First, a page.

See also:
» 07.10.2010 - Nigeria bombs provoke north-south split
» 13.05.2010 - Northern Vice President restores Nigeria balance
» 12.04.2010 - Former military ruler wants Nigeria's top post
» 06.04.2010 - Nigerian militias sentenced in Equatorial Guinea
» 18.03.2010 - Nigeria Senate leader calls Gaddafi "mad man"
» 18.03.2010 - Nigeria's Acting President to nominate new cabinet
» 17.03.2010 - Nigeria Acting President sacks government
» 16.03.2010 - Gaddafi: "Split Nigeria into two nations"











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Nigeria
Politics | Economy - Development | Society

Senate endorses oil deregulation policy

afrol News, 14 October - The Nigerian Senate has endorsed the Federal Government's planned deregulation of the oil industry, saying that it had become crucial to redress the looming problems in the petroleum sector.

The new Petroleum Industry Bill (PIB) which has been under serious scrutiny, proposes that the oil industry would be substantially free from government control and run strictly as a business in a deregulated environment.

Government is also aiming at deriving more revenue from petroleum resources by increasing royalties and taxes payable by oil companies, in addition to giving host communities stakes in the ventures.

The Senate's information and media committee chairman, Ayogu Eze, said the government is ready to carry out activities leading to deregulation though it has not been passed into a law, emphasising that the issue of regulation was an administrative issue which was never protected by the law.

“The issue of subsidy was not put there by law. It was a government policy that brought subsidy to cushion the effect of rising prices of petroleum products on the people,” he told local news reports.

The Minister of Petroleum Resources, Dr Rilwan Lukman said the proposed legislation was geared towards reducing government expenses in order to have more money to channel into the development of other critical sectors such as health, education and the general improvement of infrastructure.

The minister expressed optimism that as the seventh highest oil producer in the world, the PIB, when passed would help to transform the Nigerian National Petroleum Corporation (NNPC) into a national oil company that would be commercially viable.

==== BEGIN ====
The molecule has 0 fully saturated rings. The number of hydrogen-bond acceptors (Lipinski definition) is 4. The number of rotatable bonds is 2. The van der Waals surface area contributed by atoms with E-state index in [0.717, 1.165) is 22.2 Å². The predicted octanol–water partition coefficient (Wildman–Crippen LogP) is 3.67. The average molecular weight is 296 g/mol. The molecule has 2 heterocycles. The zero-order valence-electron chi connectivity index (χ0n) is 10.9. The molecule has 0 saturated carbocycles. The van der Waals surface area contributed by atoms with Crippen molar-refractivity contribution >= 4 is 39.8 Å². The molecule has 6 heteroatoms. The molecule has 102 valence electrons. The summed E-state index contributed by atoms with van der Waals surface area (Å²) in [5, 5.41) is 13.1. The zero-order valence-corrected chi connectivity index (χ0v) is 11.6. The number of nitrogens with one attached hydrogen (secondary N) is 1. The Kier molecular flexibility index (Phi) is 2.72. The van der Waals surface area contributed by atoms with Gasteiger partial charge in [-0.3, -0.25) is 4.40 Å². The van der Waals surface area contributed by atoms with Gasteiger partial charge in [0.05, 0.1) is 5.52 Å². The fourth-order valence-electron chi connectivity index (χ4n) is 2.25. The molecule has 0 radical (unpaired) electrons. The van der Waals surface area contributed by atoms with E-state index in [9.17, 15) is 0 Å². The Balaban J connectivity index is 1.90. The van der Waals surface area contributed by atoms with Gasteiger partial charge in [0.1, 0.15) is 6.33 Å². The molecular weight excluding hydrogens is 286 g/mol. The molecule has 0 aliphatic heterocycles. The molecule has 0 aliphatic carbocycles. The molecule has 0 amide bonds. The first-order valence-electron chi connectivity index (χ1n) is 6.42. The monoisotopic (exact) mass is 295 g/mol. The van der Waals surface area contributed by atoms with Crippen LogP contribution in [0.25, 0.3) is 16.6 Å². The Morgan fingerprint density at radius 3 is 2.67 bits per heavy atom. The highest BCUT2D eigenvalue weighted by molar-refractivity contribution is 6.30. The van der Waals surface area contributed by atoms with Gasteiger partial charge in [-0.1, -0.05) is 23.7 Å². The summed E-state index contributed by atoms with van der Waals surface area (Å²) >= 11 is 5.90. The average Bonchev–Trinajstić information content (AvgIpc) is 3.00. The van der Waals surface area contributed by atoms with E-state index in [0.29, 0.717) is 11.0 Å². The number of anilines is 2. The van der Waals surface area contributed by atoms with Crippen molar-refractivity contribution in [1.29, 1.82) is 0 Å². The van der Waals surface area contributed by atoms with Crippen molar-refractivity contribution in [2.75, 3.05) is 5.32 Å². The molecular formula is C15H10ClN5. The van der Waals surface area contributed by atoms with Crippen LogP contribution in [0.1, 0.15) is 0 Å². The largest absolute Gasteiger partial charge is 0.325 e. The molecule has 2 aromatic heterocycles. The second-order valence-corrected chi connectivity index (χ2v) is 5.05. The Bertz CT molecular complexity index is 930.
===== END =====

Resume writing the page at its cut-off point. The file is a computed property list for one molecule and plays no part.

However, the bill has come under criticism from international oil companies (IOCs) accusing the government of trying to create a monopoly for the national oil company and also for the fiscal proposals which are considered uneconomical.

The local trade union, Congress of Nigeria (TUCN) has threatened to mobilise all its affiliates and the people to protest the proposed deregulation which has allegedly been fixed for 1 November this year.

But, on the other hand, the International Monetary Fund (IMF) has described the PIB as a professional legislation capable of positively repositioning the Nigerian economy.

The IMF’s Fiscal Affairs Adviser and leader of the delegation, Charles Mcpherson, told This Day, that the proposed reforms would form the integral part of Nigeria’s economic reforms.

“It is a very, very exciting project, particularly after knowing how it began and how you worked it out over the years. It’s very professional, very thorough work and so I don’t know what we can add, I hope we can add something,” he said.

He said the transformation plans for the NNPC which is central to the success of any incorporated joint venture approach, would free up the funds in the budget to independent financiers that have NNPC’s activities.

Meanwhile, the endorsement of the bill by Senate saw the resurgence of fuel queues in Abuja.

A statement by the NNPC’s Group General Manager, Public Affairs Division, Dr Levi Ajuonuma, linked the situation to the refusal of filling station attendants to dispense products through all the nozzles at the filling stations.

Mr Ajuonuma accused some independent and major marketers of reducing the number of trucks sent out to bring in products to the fuel stations.


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